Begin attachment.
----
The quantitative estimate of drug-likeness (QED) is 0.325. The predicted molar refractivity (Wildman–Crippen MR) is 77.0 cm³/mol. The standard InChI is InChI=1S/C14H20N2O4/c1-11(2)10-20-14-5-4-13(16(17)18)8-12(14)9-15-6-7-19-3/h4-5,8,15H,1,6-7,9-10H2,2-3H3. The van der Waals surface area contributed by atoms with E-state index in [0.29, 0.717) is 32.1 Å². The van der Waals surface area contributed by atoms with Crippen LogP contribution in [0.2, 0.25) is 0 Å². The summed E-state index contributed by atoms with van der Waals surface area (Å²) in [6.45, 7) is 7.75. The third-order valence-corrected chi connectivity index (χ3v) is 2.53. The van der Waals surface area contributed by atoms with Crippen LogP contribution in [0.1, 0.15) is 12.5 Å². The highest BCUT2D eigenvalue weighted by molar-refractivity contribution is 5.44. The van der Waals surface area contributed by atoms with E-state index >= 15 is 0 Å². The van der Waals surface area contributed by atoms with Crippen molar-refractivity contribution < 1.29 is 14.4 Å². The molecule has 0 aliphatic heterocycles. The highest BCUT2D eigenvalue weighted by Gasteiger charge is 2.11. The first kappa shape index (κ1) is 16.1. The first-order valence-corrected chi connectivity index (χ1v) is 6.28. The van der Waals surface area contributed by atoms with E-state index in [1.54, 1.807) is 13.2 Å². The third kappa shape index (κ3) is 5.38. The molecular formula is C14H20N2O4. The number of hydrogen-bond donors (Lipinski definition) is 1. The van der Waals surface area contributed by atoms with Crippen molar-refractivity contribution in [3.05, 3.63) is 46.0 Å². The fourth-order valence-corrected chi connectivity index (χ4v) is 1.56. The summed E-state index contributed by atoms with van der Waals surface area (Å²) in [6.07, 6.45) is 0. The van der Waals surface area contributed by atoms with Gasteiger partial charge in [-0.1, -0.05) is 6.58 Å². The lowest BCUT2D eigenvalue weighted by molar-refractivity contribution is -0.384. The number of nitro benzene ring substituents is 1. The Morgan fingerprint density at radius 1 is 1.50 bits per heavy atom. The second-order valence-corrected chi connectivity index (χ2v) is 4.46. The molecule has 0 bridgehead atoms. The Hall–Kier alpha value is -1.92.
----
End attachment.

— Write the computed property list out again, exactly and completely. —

The quantitative estimate of drug-likeness (QED) is 0.325. The predicted molar refractivity (Wildman–Crippen MR) is 77.0 cm³/mol. The standard InChI is InChI=1S/C14H20N2O4/c1-11(2)10-20-14-5-4-13(16(17)18)8-12(14)9-15-6-7-19-3/h4-5,8,15H,1,6-7,9-10H2,2-3H3. The van der Waals surface area contributed by atoms with E-state index in [0.29, 0.717) is 32.1 Å². The van der Waals surface area contributed by atoms with Crippen LogP contribution in [0.2, 0.25) is 0 Å². The summed E-state index contributed by atoms with van der Waals surface area (Å²) in [6.45, 7) is 7.75. The third-order valence-corrected chi connectivity index (χ3v) is 2.53. The van der Waals surface area contributed by atoms with Crippen LogP contribution in [0.1, 0.15) is 12.5 Å². The highest BCUT2D eigenvalue weighted by molar-refractivity contribution is 5.44. The van der Waals surface area contributed by atoms with E-state index >= 15 is 0 Å². The van der Waals surface area contributed by atoms with Crippen molar-refractivity contribution < 1.29 is 14.4 Å². The molecule has 0 aliphatic heterocycles. The highest BCUT2D eigenvalue weighted by Gasteiger charge is 2.11. The first kappa shape index (κ1) is 16.1. The first-order valence-corrected chi connectivity index (χ1v) is 6.28. The van der Waals surface area contributed by atoms with E-state index in [1.54, 1.807) is 13.2 Å². The third kappa shape index (κ3) is 5.38. The molecular formula is C14H20N2O4. The number of hydrogen-bond donors (Lipinski definition) is 1. The van der Waals surface area contributed by atoms with Crippen molar-refractivity contribution in [3.05, 3.63) is 46.0 Å². The fourth-order valence-corrected chi connectivity index (χ4v) is 1.56. The summed E-state index contributed by atoms with van der Waals surface area (Å²) in [6.07, 6.45) is 0. The van der Waals surface area contributed by atoms with Gasteiger partial charge in [-0.1, -0.05) is 6.58 Å². The lowest BCUT2D eigenvalue weighted by molar-refractivity contribution is -0.384. The number of nitro benzene ring substituents is 1. The Morgan fingerprint density at radius 1 is 1.50 bits per heavy atom. The second-order valence-corrected chi connectivity index (χ2v) is 4.46. The molecule has 0 bridgehead atoms. The Hall–Kier alpha value is -1.92.